To identify chronic disability, we began with NCHS algorithms capturing limitations in body functions and activity and participation difficulties.22 These algorithms use responses from the Adult Health Status and Limitations module in the Sample Adult Core questionnaire. Supplemental eAppendix 1 (available with this article at JNCCN.org) presents the question stems and description of response categories.

After NCHS’s approach, we combined responses from various functional and activity limitation questions to create 2 broad categories of disability—basic action difficulties (BADs) and complex activity limitations (CALs)—with 7 subcategories, which include movement, sensory, emotional, or cognitive difficulties, and self-care, social, or work limitations (see supplemental eAppendices 1 and 2). The 7 categories are not conceptually mutually exclusive: individual BADs can contribute to CALs.

To identify persons with chronic disability, we refined the NCHS algorithms. When participants indicate functional status difficulties, NHIS asks how long the difficulties have lasted. We considered difficulties present for at least a year to be chronic. We combined participants who reported nonchronic (<1 year duration) conditions with those without the particular disability.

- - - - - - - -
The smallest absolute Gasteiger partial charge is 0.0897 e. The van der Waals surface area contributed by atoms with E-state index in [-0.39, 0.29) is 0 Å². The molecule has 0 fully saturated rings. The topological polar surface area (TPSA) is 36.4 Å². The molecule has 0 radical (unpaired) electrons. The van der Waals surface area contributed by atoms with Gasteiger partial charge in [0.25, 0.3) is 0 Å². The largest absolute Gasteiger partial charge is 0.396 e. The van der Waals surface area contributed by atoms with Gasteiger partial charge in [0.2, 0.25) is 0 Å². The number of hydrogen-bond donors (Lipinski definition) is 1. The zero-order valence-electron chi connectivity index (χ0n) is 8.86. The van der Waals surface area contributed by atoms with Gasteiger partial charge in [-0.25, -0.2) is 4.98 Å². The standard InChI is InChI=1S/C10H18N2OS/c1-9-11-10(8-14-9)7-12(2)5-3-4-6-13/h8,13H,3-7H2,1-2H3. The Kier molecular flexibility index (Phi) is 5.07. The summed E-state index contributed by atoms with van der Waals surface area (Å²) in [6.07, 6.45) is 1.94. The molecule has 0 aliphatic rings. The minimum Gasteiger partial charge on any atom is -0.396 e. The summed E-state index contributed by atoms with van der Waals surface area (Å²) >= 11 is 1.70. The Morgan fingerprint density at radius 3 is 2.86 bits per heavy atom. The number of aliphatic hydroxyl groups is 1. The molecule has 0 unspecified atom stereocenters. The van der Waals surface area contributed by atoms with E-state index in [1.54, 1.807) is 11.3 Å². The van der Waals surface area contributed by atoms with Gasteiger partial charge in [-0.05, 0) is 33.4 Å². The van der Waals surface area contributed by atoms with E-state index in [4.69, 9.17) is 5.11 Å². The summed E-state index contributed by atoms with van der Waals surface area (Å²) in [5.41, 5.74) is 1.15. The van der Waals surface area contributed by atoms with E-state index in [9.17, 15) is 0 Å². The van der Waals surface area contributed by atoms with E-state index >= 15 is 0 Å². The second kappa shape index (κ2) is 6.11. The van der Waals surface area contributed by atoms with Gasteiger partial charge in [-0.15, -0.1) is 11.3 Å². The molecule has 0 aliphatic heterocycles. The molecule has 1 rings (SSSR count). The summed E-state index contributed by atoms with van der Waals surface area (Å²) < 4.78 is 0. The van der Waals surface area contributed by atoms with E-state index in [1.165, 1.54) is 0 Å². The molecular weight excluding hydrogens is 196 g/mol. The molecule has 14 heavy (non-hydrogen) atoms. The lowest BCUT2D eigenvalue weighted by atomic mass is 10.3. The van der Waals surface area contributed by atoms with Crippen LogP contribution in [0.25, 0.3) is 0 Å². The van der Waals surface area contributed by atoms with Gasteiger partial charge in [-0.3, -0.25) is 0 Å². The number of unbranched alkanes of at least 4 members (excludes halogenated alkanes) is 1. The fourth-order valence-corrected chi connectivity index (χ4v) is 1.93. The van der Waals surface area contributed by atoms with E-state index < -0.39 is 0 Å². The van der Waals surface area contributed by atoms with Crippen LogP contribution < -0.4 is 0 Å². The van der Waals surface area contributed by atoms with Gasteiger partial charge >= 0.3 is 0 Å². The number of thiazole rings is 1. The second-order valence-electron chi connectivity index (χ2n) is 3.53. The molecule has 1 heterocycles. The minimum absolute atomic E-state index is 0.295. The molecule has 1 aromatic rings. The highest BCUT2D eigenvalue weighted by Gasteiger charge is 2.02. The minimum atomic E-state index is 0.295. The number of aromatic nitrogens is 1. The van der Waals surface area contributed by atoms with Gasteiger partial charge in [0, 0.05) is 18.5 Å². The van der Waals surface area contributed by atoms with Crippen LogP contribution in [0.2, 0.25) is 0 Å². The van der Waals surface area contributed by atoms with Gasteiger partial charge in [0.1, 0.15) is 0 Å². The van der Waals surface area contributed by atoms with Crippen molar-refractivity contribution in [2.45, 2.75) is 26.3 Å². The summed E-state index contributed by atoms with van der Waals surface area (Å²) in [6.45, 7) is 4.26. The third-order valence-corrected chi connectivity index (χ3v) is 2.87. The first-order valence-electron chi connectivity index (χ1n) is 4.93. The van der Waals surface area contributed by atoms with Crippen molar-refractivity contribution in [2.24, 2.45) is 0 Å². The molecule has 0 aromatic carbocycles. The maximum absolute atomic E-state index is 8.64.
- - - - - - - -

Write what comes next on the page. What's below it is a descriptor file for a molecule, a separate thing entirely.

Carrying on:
Identifying Cancer, Time Frames, and Other Variables

Sample Adult Core respondents were asked “if they have ever been told by a doctor that they had cancer,” and if so, the type of cancer. We considered 4 cancer types: colorectal cancer (CRC), non-Hodgkin’s lymphoma (NHL), ovarian cancer, and prostate cancer. We also obtained age at diagnosis reported by participants and computed time since cancer diagnosis. We then compared durations for the reported disability and time since cancer diagnosis in order to determine whether disability was preexisting or occurred subsequent to the cancer. For respondents reporting >1 disability type, we used the earliest disability in comparing disability with time from cancer diagnosis. We categorized respondents into those with disability occurring before cancer, simultaneously with cancer, and after the cancer diagnosis.

We used Sample Adult Core questions to identify basic sociodemographic characteristics that could be important risk factors14 (age, race, ethnicity, education, health insurance status, usual source of care, body mass index [BMI], and smoking status), except for income, which came from Family Core responses linked to the Sample Adult participant. We grouped age into 4 categories (<45, 45–64, 65–79, ≥80 years). For prostate cancer analyses, we combined the 2 younger categories (age <65) because of small numbers in the age <45 group.

Analysis

We conducted all analyses using SAS 9.4 (SAS Institute Inc.) and SUDAAN 11.0.3 (RTI International). To account for NHIS’s complex sampling design, we included weights, cluster, and strata variables in all analyses. We combined the data across years (2010–2017). We obtained summary statistics (proportions, means, SEs) for all variables. We used 2-sided chi-square tests to evaluate the association of having cancer with the different disability types. We focus our presentation here on 2 common disability types with an adequate sample size for rigorous analysis: movement difficulty (MD) and any CAL. In our analyses, persons with no disability had none of the 7 disability types.